I always get a flu shot, so here’s one less thing to worry about:
A number of studies have shown a link between heart attacks and a prior respiratory infection. A 2010 study of about 78,000 patients age 40 or older found that those who had gotten a flu shot in the previous year were 20 percent less likely to suffer a first heart attack, even when such cardiovascular risks as smoking, high cholesterol, hypertension and diabetes were taken in account.
Scarier still, researchers report that up to 91,000 Americans a year die from heart attacks and strokes triggered by flu. This grim statistic prompted the American Heart Association and American College of Cardiology to issue guidelines recommending vaccination for patients with cardiovascular disease (CVD). The CDC advises flu shots for everyone over six months of age, but cautions that certain people should check with a medical provider before being immunized.
Sadly, fewer than half of Americans with high-risk conditions like heart disease get the shot, leaving themselves dangerously unprotected against both flu complications and cardiovascular events. In fact, the CDC actually uses heart attack rates to track seasonal flu outbreaks, says Dr. Bale. “They look for areas with a sudden surge in heart attacks and send a team to investigate, because the cause is almost always a spike in flu cases.”
I bought a winter topcoat at the thrift store last night, and this morning, I took it to the dry cleaning shop around the corner to get it altered and cleaned. On the way in, I noticed the shop was for sale.
I told the little old Polish lady I wanted the sleeves let down, and she kept saying she would take them up. “No, no, I want them let down,” I said.
She burst into tears. “I’m sorry, I can’t concentrate,” she said with a thick accent. “My husband is dying of brain cancer. The doctors, they think he’ll go before Christmas. I sell the store, it’s too much.”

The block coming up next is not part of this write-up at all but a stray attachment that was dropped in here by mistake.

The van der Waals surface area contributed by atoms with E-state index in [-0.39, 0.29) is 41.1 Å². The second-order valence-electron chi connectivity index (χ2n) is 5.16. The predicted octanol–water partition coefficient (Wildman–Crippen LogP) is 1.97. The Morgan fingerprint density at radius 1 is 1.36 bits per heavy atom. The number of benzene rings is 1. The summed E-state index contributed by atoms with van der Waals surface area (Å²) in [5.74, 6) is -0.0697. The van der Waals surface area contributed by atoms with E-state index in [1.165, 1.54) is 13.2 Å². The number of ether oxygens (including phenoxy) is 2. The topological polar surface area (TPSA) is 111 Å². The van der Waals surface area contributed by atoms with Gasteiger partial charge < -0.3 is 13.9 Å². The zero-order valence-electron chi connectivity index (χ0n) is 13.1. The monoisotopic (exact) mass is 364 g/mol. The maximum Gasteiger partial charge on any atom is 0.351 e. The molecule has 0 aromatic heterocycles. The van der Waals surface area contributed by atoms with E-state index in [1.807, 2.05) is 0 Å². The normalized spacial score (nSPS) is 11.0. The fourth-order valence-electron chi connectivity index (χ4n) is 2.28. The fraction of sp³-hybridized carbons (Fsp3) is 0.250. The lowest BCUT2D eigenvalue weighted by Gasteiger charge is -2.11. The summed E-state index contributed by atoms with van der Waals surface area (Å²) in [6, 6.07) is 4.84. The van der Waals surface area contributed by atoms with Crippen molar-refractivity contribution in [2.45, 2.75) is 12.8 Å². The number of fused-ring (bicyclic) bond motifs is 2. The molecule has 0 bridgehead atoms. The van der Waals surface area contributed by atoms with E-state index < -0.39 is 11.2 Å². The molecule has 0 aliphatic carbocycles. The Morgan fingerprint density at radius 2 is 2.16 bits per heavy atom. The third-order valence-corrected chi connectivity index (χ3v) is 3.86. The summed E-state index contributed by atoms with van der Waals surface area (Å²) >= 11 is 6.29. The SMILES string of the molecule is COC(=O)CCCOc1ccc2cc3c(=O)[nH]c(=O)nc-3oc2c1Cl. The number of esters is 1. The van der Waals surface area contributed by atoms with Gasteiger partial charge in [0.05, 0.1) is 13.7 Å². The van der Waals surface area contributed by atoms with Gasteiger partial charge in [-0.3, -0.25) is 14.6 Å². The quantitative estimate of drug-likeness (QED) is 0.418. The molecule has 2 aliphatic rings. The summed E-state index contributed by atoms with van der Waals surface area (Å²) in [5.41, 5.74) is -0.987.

Another one! Where is all this brain cancer coming from? I told her I was sorry, that I would say a prayer for his peaceful passing.
“I lost my mother a year ago, too,” she said, her eyes welling. “My husband, he walk like this.” She walked back and forth, slowly and stiffly. “I don’t know what I’m going to do. Forty-one years, we are married.”
“I’ll say a prayer,” I said again. “I’m very sorry for what you’re going through.”
A Brazilian TV show did this stunt. Damn, I think I’d have a heart attack!
This is why I’m so deeply cynical about the so-called “patriotism” of certain politicians. You would think at the very least, taking care of the troops when they come home would be first on their list — but instead, they talk about tax cuts.
It seems like the system is so overwhelmed by the number of veterans in need of psychological services, all they do is treat the symptoms with drug cocktails — which becomes even more dangerous when veterans go to several different doctors, like this Afghan war vet.
CALLAWAY, Fla. — Libby Busbee pounded on the window of her son’s maroon Dodge Charger as he sat in the driveway of their home earlier this year. Locked inside his car, Army Spc. William Busbee sat with a .45-caliber gun pointed to the side of his head.
“Look at me,” his mother cried out as she tried to get her son’s attention. “Look at me.”
He wouldn’t look.
He stared out the front windshield, distant, said Libby Busbee, relating the story from an apartment complex in Callaway.
“I kept yelling, ‘Don’t you do this. Don’t do it.’ He wouldn’t turn his head to look at me,” she said, looking down at the burning cigarette in her hand.
A 911 call was made. The police pulled her away from the car.
William, Libby Busbee’s 23-year-old son, was talking with a police officer when he fired a shot through the front windshield of his car, according to the police report.
The police recoiled. William rapped on the window in apparent frustration, the report indicated.
Then the second shot was heard.
“I knew that was the one,” said Libby Busbee.
William Busbee took his life in March with his mother and sisters looking on.
William Busbee was no casualty of the war in Afghanistan. He was a casualty of his own mind, his mother said.
Continue Reading →